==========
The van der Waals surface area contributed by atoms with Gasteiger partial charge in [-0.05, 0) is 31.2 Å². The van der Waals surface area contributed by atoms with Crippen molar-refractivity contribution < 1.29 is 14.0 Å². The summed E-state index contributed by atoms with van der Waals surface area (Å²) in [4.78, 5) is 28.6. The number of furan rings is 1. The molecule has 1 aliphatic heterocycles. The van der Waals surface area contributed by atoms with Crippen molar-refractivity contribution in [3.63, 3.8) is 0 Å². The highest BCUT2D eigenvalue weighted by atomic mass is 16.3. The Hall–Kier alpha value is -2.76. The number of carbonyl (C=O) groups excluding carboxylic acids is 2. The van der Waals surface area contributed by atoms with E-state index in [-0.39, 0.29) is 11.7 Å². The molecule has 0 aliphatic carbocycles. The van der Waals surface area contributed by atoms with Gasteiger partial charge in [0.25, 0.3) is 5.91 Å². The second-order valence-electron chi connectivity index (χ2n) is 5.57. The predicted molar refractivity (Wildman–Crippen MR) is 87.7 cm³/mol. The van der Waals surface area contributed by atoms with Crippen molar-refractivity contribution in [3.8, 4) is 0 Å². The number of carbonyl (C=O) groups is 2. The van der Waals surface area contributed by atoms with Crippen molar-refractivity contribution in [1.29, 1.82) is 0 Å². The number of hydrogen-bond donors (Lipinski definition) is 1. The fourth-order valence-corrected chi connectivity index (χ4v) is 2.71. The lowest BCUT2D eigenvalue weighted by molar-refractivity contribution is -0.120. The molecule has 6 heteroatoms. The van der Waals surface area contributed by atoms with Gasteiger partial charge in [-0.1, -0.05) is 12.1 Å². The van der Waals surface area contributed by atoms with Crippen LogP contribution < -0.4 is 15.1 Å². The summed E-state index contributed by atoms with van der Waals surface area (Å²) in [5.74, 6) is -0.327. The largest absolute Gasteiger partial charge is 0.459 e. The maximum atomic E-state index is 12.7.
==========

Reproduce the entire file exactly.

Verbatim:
The van der Waals surface area contributed by atoms with Gasteiger partial charge in [-0.05, 0) is 31.2 Å². The van der Waals surface area contributed by atoms with Crippen molar-refractivity contribution < 1.29 is 14.0 Å². The summed E-state index contributed by atoms with van der Waals surface area (Å²) in [4.78, 5) is 28.6. The number of furan rings is 1. The molecule has 1 aliphatic heterocycles. The van der Waals surface area contributed by atoms with Crippen molar-refractivity contribution in [3.63, 3.8) is 0 Å². The highest BCUT2D eigenvalue weighted by atomic mass is 16.3. The Hall–Kier alpha value is -2.76. The number of carbonyl (C=O) groups excluding carboxylic acids is 2. The van der Waals surface area contributed by atoms with E-state index in [-0.39, 0.29) is 11.7 Å². The molecule has 0 aliphatic carbocycles. The van der Waals surface area contributed by atoms with Gasteiger partial charge in [0.25, 0.3) is 5.91 Å². The second-order valence-electron chi connectivity index (χ2n) is 5.57. The predicted molar refractivity (Wildman–Crippen MR) is 87.7 cm³/mol. The van der Waals surface area contributed by atoms with Crippen molar-refractivity contribution in [3.8, 4) is 0 Å². The number of carbonyl (C=O) groups is 2. The van der Waals surface area contributed by atoms with Crippen molar-refractivity contribution in [1.29, 1.82) is 0 Å². The number of hydrogen-bond donors (Lipinski definition) is 1. The fourth-order valence-corrected chi connectivity index (χ4v) is 2.71. The lowest BCUT2D eigenvalue weighted by molar-refractivity contribution is -0.120. The molecule has 6 heteroatoms. The van der Waals surface area contributed by atoms with Gasteiger partial charge in [-0.1, -0.05) is 12.1 Å². The van der Waals surface area contributed by atoms with Crippen LogP contribution < -0.4 is 15.1 Å². The summed E-state index contributed by atoms with van der Waals surface area (Å²) in [5.74, 6) is -0.327. The largest absolute Gasteiger partial charge is 0.459 e. The maximum atomic E-state index is 12.7.